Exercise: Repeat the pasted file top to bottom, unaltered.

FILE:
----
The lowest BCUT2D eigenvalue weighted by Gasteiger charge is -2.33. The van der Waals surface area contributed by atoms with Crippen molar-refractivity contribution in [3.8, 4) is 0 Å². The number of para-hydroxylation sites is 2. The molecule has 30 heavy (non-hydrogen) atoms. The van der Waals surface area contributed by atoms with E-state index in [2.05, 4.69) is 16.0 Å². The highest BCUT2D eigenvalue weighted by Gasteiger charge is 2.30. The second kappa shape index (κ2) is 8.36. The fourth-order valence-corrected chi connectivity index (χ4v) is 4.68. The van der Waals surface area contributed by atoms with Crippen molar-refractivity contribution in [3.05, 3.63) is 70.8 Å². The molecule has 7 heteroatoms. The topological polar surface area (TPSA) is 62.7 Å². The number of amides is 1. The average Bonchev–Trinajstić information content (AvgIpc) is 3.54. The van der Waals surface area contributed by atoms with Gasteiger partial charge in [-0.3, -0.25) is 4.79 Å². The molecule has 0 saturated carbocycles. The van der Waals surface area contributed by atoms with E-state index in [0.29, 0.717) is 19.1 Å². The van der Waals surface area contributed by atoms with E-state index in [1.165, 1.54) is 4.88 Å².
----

The lowest BCUT2D eigenvalue weighted by Gasteiger charge is -2.33. The van der Waals surface area contributed by atoms with Crippen molar-refractivity contribution in [3.8, 4) is 0 Å². The number of para-hydroxylation sites is 2. The molecule has 30 heavy (non-hydrogen) atoms. The van der Waals surface area contributed by atoms with E-state index in [2.05, 4.69) is 16.0 Å². The highest BCUT2D eigenvalue weighted by Gasteiger charge is 2.30. The second kappa shape index (κ2) is 8.36. The fourth-order valence-corrected chi connectivity index (χ4v) is 4.68. The van der Waals surface area contributed by atoms with Crippen molar-refractivity contribution in [3.05, 3.63) is 70.8 Å². The molecule has 7 heteroatoms. The topological polar surface area (TPSA) is 62.7 Å². The number of amides is 1. The average Bonchev–Trinajstić information content (AvgIpc) is 3.54. The van der Waals surface area contributed by atoms with Gasteiger partial charge in [-0.3, -0.25) is 4.79 Å². The molecule has 0 saturated carbocycles. The van der Waals surface area contributed by atoms with E-state index in [0.29, 0.717) is 19.1 Å². The van der Waals surface area contributed by atoms with E-state index in [1.165, 1.54) is 4.88 Å².